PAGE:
Impressionistic docu “Kurt Cobain About a Son” is a counterpoint to the iconic late Nirvana rocker’s legacy. Narration is composed entirely of excerpts from interview tapes Cobain made a year before his April 1994 suicide, while visuals are evocative latter-day shots of the three Washington State locations he inhabited during his short lifespan. Some fans will find the approach (which avoids Nirvana music and perf footage) too arty and indirect; but others will welcome the specialized theatrical release and the subsequent DVD.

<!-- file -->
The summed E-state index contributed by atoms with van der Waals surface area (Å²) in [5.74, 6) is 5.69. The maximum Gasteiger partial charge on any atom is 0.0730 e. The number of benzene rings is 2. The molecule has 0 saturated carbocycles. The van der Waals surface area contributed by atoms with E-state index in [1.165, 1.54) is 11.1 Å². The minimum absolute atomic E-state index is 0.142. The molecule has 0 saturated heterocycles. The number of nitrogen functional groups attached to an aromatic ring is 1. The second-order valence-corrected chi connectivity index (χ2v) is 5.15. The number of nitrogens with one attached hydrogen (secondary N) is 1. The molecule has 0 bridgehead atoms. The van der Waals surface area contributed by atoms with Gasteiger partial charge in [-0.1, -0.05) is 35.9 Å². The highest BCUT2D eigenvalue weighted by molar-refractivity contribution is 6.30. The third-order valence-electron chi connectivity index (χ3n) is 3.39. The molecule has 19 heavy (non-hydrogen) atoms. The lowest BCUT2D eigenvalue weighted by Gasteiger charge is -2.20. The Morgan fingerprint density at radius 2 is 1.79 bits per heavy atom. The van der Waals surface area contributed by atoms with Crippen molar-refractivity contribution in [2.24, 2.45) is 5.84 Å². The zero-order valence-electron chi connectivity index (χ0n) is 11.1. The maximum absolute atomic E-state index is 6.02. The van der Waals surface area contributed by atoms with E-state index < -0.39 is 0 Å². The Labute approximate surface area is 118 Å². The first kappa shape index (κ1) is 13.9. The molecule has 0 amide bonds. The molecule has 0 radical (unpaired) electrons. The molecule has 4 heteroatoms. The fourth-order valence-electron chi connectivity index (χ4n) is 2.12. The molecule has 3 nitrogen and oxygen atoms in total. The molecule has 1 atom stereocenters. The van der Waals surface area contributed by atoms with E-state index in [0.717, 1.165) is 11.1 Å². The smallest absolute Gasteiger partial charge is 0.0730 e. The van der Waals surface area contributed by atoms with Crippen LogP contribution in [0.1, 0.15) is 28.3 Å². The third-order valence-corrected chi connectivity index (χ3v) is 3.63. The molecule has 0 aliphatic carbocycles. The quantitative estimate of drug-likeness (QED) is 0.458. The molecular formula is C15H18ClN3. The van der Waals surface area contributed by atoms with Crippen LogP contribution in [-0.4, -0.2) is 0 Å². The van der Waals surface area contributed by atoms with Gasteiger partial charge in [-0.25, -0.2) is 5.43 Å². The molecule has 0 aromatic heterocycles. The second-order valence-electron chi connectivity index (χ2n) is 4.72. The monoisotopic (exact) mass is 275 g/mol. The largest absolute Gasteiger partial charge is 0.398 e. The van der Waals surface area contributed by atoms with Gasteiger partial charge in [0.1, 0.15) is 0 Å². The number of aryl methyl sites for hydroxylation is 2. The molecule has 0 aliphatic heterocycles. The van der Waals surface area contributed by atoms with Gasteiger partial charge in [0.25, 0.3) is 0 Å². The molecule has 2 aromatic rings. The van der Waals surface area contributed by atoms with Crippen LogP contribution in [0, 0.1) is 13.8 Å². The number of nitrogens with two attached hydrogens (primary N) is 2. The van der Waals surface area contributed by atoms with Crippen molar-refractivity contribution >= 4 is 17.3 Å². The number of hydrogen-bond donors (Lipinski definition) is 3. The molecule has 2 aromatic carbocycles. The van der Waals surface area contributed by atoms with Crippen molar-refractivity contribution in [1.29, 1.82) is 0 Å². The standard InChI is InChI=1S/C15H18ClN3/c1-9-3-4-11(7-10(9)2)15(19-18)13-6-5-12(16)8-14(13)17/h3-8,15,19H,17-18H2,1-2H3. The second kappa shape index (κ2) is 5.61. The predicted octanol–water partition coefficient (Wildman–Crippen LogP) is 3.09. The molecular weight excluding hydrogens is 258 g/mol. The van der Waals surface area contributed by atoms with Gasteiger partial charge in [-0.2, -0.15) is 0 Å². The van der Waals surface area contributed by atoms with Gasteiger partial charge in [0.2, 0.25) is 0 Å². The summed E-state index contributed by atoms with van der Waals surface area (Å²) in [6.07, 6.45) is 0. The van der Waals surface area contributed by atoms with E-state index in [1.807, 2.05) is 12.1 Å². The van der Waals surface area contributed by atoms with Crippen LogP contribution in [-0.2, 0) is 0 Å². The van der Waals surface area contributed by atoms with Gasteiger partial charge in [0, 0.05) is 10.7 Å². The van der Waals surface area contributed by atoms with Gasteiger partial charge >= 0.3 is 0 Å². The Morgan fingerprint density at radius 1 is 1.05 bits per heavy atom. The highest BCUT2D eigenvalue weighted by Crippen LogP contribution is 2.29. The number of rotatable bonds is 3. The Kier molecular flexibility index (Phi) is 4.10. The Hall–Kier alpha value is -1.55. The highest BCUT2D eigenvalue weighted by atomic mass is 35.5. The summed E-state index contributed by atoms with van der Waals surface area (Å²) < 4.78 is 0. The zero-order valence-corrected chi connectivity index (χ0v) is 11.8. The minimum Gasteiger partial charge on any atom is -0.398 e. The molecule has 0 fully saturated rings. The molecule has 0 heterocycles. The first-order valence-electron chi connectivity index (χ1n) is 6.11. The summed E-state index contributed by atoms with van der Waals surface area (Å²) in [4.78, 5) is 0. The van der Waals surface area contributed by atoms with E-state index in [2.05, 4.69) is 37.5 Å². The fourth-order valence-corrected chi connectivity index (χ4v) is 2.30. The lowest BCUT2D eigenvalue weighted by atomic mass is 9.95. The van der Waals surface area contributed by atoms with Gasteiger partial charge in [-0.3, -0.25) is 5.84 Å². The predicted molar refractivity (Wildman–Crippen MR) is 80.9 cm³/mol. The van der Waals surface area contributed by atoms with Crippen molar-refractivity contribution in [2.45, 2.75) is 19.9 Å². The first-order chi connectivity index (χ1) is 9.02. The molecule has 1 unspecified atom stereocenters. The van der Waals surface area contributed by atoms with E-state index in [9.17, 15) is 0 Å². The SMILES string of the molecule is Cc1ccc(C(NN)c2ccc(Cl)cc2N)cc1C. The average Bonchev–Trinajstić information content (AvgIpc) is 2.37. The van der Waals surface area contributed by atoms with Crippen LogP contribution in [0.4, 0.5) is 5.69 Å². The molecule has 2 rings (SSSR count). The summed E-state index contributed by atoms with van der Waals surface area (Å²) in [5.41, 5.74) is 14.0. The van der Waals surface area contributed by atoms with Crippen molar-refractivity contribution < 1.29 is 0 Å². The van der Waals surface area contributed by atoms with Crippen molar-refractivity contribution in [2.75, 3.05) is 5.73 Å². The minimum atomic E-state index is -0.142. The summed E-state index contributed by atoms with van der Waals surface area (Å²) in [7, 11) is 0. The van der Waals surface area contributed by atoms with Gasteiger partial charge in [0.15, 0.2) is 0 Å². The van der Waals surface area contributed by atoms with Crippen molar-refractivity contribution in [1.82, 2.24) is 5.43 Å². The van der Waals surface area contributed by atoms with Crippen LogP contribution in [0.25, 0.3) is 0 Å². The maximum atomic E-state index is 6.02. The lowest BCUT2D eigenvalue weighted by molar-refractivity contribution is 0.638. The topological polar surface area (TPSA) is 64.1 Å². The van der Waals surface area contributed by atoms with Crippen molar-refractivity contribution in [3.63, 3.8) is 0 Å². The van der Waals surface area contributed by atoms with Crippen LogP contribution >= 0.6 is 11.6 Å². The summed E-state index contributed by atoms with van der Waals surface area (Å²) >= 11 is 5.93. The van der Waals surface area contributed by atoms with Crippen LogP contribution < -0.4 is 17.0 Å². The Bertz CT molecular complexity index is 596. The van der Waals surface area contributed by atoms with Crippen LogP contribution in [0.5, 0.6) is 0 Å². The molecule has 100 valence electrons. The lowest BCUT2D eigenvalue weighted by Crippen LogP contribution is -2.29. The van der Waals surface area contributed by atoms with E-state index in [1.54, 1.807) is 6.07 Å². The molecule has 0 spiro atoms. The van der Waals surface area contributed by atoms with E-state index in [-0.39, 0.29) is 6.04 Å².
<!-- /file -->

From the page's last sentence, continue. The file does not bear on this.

Extensive audio interviews, recorded for Michael Azerrad’s book “Come as You Are: The Story of Nirvana,” find Cobain alternately skittish and revealing, airing contradictory feelings about fame, his band, and just about everything. (Spouse Courtney Love, however, gets nothing but praise.) A happy child until his parents’ divorce, he struggled with manic depression, chronic spinal/ stomach pain and general misfit status before finding an outlet in music. But the intrusion on his private life brought by success seemed too great. Abetted by Charles Peterson’s B&W grunge-scene photos, Wyatt Toll’s color lensing strikes a meditative tone. Original score and well-chosen songs by other artists flavor the thoughtful package. Pic was shot in 35mm but exhibited in HD at Toronto.